The first apostolic exhortation from Pope Francis, Evangelii Gaudium, “The Joy of the Gospel”, was published late last month. It received an overwhelmingly positive reception in the Church and beyond (with the notable exception of some U.S. Republicans and Fox News commentators for its commentary on market economics). In my view, Evangelii Gaudium could emerge as a document more ‘programmatic’ for Church renewal than Novo Millennio Ineunte (2001) which has been a foundational document for those involved in Church planning and adult education. Summaries and analysis of Francis’ exhortation are available through various websites and blogs, including America, the National Catholic Reporter, and the ABC (Austin Ivereigh).
Rather than rehearse the content of Evangelii Gaudium, which others have done superbly, I will simply make a few comments on the document through the lens of pastoral planning for Catholic dioceses and parishes.
In providing a compelling vision for the contemporary Church Francis’ document is not intended to serve as a simple instruction manual or a blunt recipe for success but remains a work of theology proper, mediating the tradition in the present with a view to the future of the Church’s mission. Nevertheless, the implications for planning are striking.
As background, the document represents Francis’ distillation and extension of themes surfaced at the October 2012 Synod of Bishops on the New Evangelisation for the Transmission of Christian Faith. It remains of note how much currency the word ‘evangelisation’ now holds in the Catholic Church in light of a historical reluctance to engage the term at all. While finding its origins in Scripture itself, Archbishop Rino Fisichella notes:
In all probability, it was Erasmus (a Catholic Dutch theologian) who first inserted into our language the derived term ‘to evangelise,’ to designate what he considered to be a form of Lutheran fanaticism (Fisichella, The New Evangelisation: Responding to the Challenge of Indifference, 17).
In other words, ‘evangelise’ was understood by Catholic minds in the wake of the Reformation in a largely pejorative sense, attracting disapproval for its Protestant overtones that included Luther’s exhortation to ‘preach the Gospel alone’. In contrast to ‘evangelise’ Catholics preferred to speak of ‘mission.’ It is only from the middle of the twentieth century, say the 1950s and onwards, that we see the word ‘evangelisation’ reemerge in Catholic idiom with any vigour.
If the ‘new evangelisation’ was a child of the pontificate of John Paul II, and gathered strength and stature as a concept or idea under Pope Benedict XVI, it has reached perhaps not yet maturity but certainly a living presence and tangible dynamism under the leadership of Pope Francis.
On his part, John Paul II identified a ‘spirituality of communion’ as the basis of ecclesial renewal in Novo Millennio Ineunte as he shared his vision of the Church on the cusp of the third millennium. This letter was and remains exceptional for grounding reform in both the eternal life and relations of the Trinity as well as the temporal conditions in which the Church lives its mission:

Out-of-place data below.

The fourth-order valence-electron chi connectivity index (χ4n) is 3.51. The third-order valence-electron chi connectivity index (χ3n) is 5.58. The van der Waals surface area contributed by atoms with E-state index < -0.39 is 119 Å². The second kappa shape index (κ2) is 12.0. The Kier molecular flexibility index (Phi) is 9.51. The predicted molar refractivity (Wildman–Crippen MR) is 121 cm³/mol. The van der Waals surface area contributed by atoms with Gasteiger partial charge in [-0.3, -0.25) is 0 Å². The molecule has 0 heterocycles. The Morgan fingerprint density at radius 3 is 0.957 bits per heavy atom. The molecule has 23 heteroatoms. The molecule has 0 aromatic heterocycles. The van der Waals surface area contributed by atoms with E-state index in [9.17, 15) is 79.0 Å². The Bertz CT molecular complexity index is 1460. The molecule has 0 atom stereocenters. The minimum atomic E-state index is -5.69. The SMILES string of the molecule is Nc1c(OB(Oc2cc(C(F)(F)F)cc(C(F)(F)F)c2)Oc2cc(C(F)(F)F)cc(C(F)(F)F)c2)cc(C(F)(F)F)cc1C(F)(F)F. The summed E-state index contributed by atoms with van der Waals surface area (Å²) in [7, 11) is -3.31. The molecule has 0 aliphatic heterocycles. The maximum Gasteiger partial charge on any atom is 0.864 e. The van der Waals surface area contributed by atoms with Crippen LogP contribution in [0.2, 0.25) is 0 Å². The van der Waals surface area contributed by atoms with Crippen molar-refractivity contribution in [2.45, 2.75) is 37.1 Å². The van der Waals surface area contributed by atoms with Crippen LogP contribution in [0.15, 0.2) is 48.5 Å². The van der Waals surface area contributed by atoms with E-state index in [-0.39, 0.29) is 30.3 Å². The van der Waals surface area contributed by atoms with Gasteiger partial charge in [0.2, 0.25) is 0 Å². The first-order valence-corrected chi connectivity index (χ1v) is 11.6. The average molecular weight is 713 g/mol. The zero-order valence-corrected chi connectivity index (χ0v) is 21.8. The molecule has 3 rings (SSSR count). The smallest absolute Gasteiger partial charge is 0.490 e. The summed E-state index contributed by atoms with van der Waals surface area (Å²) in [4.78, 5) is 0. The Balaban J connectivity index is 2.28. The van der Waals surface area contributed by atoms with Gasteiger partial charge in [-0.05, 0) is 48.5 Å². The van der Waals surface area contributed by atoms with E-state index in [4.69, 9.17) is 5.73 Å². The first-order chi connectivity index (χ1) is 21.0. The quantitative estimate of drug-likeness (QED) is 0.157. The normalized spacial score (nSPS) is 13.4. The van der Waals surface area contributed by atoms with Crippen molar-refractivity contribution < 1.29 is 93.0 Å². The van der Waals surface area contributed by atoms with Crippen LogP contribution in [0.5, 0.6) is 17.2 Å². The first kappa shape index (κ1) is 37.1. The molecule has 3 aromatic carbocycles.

. . . it is not a matter of inventing a ‘new programme’. The programme already exists: it is the plan found in the Gospel and in the living Tradition, it is the same as ever. Ultimately, it has its centre in Christ himself, who is to be known, loved and imitated, so that in him we may live the life of the Trinity, and with him transform history until its fulfilment in the heavenly Jerusalem . . . But it must be translated into pastoral initiatives adapted to the circumstances of each community (Novo Millennio Ineunte 29)
The Church is called to manifest its permanent identity and mission as a sacrament of communion in the concrete and changeable conditions of human history. Novo Millennio Ineunte then went on to identify holiness as the abiding measure and goal of all of the Church’s planning and activity, asserting plainly but evocatively,
. . . to place pastoral planning under the heading of holiness is a choice filled with consequences. It implies the conviction that, since Baptism is a true entry into the holiness of God through incorporation into Christ and the indwelling of his Spirit, it would be a contradiction to settle for a life of mediocrity, marked by a minimalist ethic and a shallow religiosity (Novo Millennio Ineunte 31)
Twelve years on, Evangelii Gaudium contains no such reference to pastoral planning per se though it does, in fact, express much of Pope Francis’ thought on the subject. This becomes clear when we take notice of the pontiff’s address to CELAM (the Latin American Episcopal Council) earlier this year in Rio de Janeiro, at the tail end of World Youth Day. In that address he observed: